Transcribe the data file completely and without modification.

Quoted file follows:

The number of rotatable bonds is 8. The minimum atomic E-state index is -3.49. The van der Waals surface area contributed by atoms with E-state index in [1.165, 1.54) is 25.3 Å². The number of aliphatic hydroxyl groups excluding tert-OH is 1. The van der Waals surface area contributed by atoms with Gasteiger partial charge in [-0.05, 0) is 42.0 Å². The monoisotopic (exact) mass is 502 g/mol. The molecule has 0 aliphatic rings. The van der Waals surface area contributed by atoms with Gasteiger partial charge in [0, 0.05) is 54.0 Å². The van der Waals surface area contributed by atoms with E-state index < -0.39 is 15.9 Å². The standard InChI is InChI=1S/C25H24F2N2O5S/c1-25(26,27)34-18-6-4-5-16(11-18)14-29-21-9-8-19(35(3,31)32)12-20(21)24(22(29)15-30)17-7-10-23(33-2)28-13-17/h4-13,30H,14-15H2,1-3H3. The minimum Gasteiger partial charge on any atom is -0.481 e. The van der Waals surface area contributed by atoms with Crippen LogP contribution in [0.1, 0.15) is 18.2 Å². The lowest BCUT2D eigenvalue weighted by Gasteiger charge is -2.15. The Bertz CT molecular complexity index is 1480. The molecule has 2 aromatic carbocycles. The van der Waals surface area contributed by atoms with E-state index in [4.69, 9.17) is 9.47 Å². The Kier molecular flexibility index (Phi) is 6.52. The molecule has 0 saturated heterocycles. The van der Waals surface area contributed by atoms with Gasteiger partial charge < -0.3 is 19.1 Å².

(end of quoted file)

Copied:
The number of rotatable bonds is 8. The minimum atomic E-state index is -3.49. The van der Waals surface area contributed by atoms with E-state index in [1.165, 1.54) is 25.3 Å². The number of aliphatic hydroxyl groups excluding tert-OH is 1. The van der Waals surface area contributed by atoms with Gasteiger partial charge in [-0.05, 0) is 42.0 Å². The monoisotopic (exact) mass is 502 g/mol. The molecule has 0 aliphatic rings. The van der Waals surface area contributed by atoms with Gasteiger partial charge in [0, 0.05) is 54.0 Å². The van der Waals surface area contributed by atoms with E-state index < -0.39 is 15.9 Å². The standard InChI is InChI=1S/C25H24F2N2O5S/c1-25(26,27)34-18-6-4-5-16(11-18)14-29-21-9-8-19(35(3,31)32)12-20(21)24(22(29)15-30)17-7-10-23(33-2)28-13-17/h4-13,30H,14-15H2,1-3H3. The minimum Gasteiger partial charge on any atom is -0.481 e. The van der Waals surface area contributed by atoms with Crippen LogP contribution in [0.1, 0.15) is 18.2 Å². The lowest BCUT2D eigenvalue weighted by Gasteiger charge is -2.15. The Bertz CT molecular complexity index is 1480. The molecule has 2 aromatic carbocycles. The van der Waals surface area contributed by atoms with E-state index in [4.69, 9.17) is 9.47 Å². The Kier molecular flexibility index (Phi) is 6.52. The molecule has 0 saturated heterocycles. The van der Waals surface area contributed by atoms with Gasteiger partial charge < -0.3 is 19.1 Å².